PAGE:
Lawmakers passed industry-killing hemp legislation, but Gov. DeSantis has the opportunity to block it and save billions
Image by Niksy from Pixabay.

A $10B industry stands to be eviscerated by medical marijuana industry-backed legislation.

In the waning days of the 2024 Session, lawmakers have passed a bill that will likely cause significant financial losses to the state and its citizens, by actively ignoring input from the exact industry they are attempting to regulate out of existence.

The hemp industry contributes $10 billion to Florida’s economy, and is regulated by both the state through the Florida Department of Agriculture and Consumer Services (FDACS) and the federal government through the United States Department of Agriculture (USDA).

Although hemp is distinct from cannabis and cultivated for medicinal purposes, large medicinal marijuana corporations are the only ones who will benefit from a reduction in the number of small businesses in the hemp industry.

At issue is a bill (SB 1698) from Sen. Colleen Burton regulating how much THC can be in hemp extracts and exacting major changes to the hemp industry’s regulatory framework.

The Senate accepted House terms after a back and forth that means the permissible amount of delta-9 THC in help extract will be 5mg per serving, or up to 50mg per container. While that’s a more liberal limit than the 2mg/10mg limits originally proposed, there are still plenty of causes for concern, and a lot of reasons Gov. Ron DeSantis should veto the legislation when it hits his desk.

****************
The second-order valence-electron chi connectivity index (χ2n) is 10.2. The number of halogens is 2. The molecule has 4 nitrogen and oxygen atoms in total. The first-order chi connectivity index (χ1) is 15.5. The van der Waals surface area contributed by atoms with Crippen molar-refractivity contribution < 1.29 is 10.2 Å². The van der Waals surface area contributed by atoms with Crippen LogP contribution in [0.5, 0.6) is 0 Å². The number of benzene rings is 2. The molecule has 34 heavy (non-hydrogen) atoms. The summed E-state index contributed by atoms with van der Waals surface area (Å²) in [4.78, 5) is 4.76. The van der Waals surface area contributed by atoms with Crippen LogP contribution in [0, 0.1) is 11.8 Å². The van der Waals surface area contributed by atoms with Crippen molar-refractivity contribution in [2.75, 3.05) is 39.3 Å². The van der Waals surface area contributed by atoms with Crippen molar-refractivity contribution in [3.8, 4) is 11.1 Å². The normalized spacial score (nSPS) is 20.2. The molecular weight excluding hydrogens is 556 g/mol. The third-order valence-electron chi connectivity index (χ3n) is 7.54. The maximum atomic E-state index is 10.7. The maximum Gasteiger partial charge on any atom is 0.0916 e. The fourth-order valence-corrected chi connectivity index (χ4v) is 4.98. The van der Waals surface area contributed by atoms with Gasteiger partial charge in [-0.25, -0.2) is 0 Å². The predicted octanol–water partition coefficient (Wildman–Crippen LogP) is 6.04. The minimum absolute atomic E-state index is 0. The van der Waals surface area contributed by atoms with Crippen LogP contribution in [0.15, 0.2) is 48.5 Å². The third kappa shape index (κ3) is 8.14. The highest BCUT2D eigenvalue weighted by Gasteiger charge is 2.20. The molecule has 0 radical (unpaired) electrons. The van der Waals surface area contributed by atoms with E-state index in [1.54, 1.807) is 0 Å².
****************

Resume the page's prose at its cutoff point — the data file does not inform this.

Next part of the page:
Currently, products produced by the hemp industry are used for things like CBD oils, lotions and food products. Often, these hemp products do not have the psychotropic effects that medicinal marijuana has — people using CBD products don’t experience a “high” like they do in cannabis products containing higher levels of THC — but instead rely on the health benefits associated with CBD.

Hemp farmers are required to track and report on their crops’ THC content at several stages through the growth cycle to ensure THC levels stay below the federally set limit. Cannabis, on the other hand, is still illegal at the federal level.

While new and growing industries need to have some regulatory certainty, it is surprising that proposed regulations for the legal hemp industry were driven during this Legislative Session by the medicinal marijuana industry.

Florida has been a beacon of economic dynamism, showing the nation that it is possible to grow the economy even in challenging times. If Florida were its own country, it would be the 14th largest economy in the world. Thousands of people are moving here every day because of the economy, the job opportunities and the consistent regulatory environment.

These significant wins do not happen overnight, but they can be erased overnight.

Consider California’s regulatory environment.